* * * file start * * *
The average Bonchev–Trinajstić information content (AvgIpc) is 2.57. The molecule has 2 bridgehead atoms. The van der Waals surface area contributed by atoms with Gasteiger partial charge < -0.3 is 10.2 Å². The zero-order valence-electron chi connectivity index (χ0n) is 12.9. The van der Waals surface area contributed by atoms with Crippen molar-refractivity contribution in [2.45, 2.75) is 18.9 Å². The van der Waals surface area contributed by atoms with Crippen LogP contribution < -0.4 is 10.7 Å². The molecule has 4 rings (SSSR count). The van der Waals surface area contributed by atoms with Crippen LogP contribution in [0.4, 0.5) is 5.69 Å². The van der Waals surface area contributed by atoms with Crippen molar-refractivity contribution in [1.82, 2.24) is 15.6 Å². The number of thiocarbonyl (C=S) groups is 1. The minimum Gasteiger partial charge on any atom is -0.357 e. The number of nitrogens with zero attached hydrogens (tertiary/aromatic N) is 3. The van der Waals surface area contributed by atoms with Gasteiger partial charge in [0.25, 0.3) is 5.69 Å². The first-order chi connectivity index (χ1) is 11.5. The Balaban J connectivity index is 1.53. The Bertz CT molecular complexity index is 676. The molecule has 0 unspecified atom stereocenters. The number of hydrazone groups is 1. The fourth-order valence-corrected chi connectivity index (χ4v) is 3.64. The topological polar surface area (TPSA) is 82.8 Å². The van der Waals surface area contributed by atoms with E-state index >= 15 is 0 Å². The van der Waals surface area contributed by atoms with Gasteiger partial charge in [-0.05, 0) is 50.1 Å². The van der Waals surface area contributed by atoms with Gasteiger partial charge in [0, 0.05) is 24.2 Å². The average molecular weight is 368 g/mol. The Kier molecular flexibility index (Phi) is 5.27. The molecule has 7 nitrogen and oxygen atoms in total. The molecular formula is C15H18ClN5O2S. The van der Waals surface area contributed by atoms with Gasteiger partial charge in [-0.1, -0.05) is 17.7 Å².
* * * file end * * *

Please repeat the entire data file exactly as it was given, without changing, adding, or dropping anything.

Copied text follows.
The average Bonchev–Trinajstić information content (AvgIpc) is 2.57. The molecule has 2 bridgehead atoms. The van der Waals surface area contributed by atoms with Gasteiger partial charge < -0.3 is 10.2 Å². The zero-order valence-electron chi connectivity index (χ0n) is 12.9. The van der Waals surface area contributed by atoms with Crippen molar-refractivity contribution in [2.45, 2.75) is 18.9 Å². The van der Waals surface area contributed by atoms with Crippen LogP contribution < -0.4 is 10.7 Å². The molecule has 4 rings (SSSR count). The van der Waals surface area contributed by atoms with Crippen LogP contribution in [0.4, 0.5) is 5.69 Å². The van der Waals surface area contributed by atoms with Crippen molar-refractivity contribution in [1.82, 2.24) is 15.6 Å². The number of thiocarbonyl (C=S) groups is 1. The minimum Gasteiger partial charge on any atom is -0.357 e. The number of nitrogens with zero attached hydrogens (tertiary/aromatic N) is 3. The van der Waals surface area contributed by atoms with Gasteiger partial charge in [0.25, 0.3) is 5.69 Å². The first-order chi connectivity index (χ1) is 11.5. The Balaban J connectivity index is 1.53. The Bertz CT molecular complexity index is 676. The molecule has 0 unspecified atom stereocenters. The number of hydrazone groups is 1. The fourth-order valence-corrected chi connectivity index (χ4v) is 3.64. The topological polar surface area (TPSA) is 82.8 Å². The van der Waals surface area contributed by atoms with E-state index >= 15 is 0 Å². The van der Waals surface area contributed by atoms with Gasteiger partial charge in [-0.05, 0) is 50.1 Å². The van der Waals surface area contributed by atoms with Gasteiger partial charge in [0, 0.05) is 24.2 Å². The average molecular weight is 368 g/mol. The Kier molecular flexibility index (Phi) is 5.27. The molecule has 7 nitrogen and oxygen atoms in total. The molecular formula is C15H18ClN5O2S. The van der Waals surface area contributed by atoms with Gasteiger partial charge in [-0.1, -0.05) is 17.7 Å².